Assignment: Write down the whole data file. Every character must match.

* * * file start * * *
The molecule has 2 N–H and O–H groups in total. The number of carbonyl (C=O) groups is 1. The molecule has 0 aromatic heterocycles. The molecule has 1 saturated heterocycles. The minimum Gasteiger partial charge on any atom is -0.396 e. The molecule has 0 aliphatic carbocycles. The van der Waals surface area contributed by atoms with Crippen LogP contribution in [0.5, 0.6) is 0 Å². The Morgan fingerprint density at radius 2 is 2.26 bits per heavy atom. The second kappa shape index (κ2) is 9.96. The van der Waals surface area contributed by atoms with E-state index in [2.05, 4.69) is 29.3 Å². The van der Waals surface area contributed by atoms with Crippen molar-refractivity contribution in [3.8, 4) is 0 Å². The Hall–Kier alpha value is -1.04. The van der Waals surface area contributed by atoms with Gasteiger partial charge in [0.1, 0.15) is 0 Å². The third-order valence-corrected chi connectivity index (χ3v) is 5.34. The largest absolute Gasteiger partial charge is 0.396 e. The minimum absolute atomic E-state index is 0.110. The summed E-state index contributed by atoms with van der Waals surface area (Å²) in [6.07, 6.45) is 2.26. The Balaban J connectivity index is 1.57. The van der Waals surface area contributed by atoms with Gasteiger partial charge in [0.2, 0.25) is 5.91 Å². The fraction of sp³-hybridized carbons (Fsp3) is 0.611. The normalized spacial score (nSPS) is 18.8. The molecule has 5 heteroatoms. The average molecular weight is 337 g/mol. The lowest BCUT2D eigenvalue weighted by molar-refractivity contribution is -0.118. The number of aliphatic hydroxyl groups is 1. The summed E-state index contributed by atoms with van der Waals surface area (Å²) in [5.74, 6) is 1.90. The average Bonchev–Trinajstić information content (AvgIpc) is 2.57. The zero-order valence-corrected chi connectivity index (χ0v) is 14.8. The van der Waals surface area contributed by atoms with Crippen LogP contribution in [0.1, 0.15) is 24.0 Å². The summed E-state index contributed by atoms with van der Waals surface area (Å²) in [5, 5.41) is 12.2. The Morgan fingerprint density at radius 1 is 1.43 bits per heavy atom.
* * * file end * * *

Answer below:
The molecule has 2 N–H and O–H groups in total. The number of carbonyl (C=O) groups is 1. The molecule has 0 aromatic heterocycles. The molecule has 1 saturated heterocycles. The minimum Gasteiger partial charge on any atom is -0.396 e. The molecule has 0 aliphatic carbocycles. The van der Waals surface area contributed by atoms with Crippen LogP contribution in [0.5, 0.6) is 0 Å². The Morgan fingerprint density at radius 2 is 2.26 bits per heavy atom. The second kappa shape index (κ2) is 9.96. The van der Waals surface area contributed by atoms with E-state index in [2.05, 4.69) is 29.3 Å². The van der Waals surface area contributed by atoms with Crippen molar-refractivity contribution in [3.8, 4) is 0 Å². The Hall–Kier alpha value is -1.04. The van der Waals surface area contributed by atoms with Gasteiger partial charge in [0.1, 0.15) is 0 Å². The third-order valence-corrected chi connectivity index (χ3v) is 5.34. The largest absolute Gasteiger partial charge is 0.396 e. The minimum absolute atomic E-state index is 0.110. The summed E-state index contributed by atoms with van der Waals surface area (Å²) in [6.07, 6.45) is 2.26. The Balaban J connectivity index is 1.57. The van der Waals surface area contributed by atoms with Gasteiger partial charge in [0.2, 0.25) is 5.91 Å². The fraction of sp³-hybridized carbons (Fsp3) is 0.611. The normalized spacial score (nSPS) is 18.8. The molecule has 5 heteroatoms. The average molecular weight is 337 g/mol. The lowest BCUT2D eigenvalue weighted by molar-refractivity contribution is -0.118. The number of aliphatic hydroxyl groups is 1. The summed E-state index contributed by atoms with van der Waals surface area (Å²) in [5.74, 6) is 1.90. The average Bonchev–Trinajstić information content (AvgIpc) is 2.57. The zero-order valence-corrected chi connectivity index (χ0v) is 14.8. The van der Waals surface area contributed by atoms with Crippen LogP contribution in [0.1, 0.15) is 24.0 Å². The summed E-state index contributed by atoms with van der Waals surface area (Å²) in [5, 5.41) is 12.2. The Morgan fingerprint density at radius 1 is 1.43 bits per heavy atom.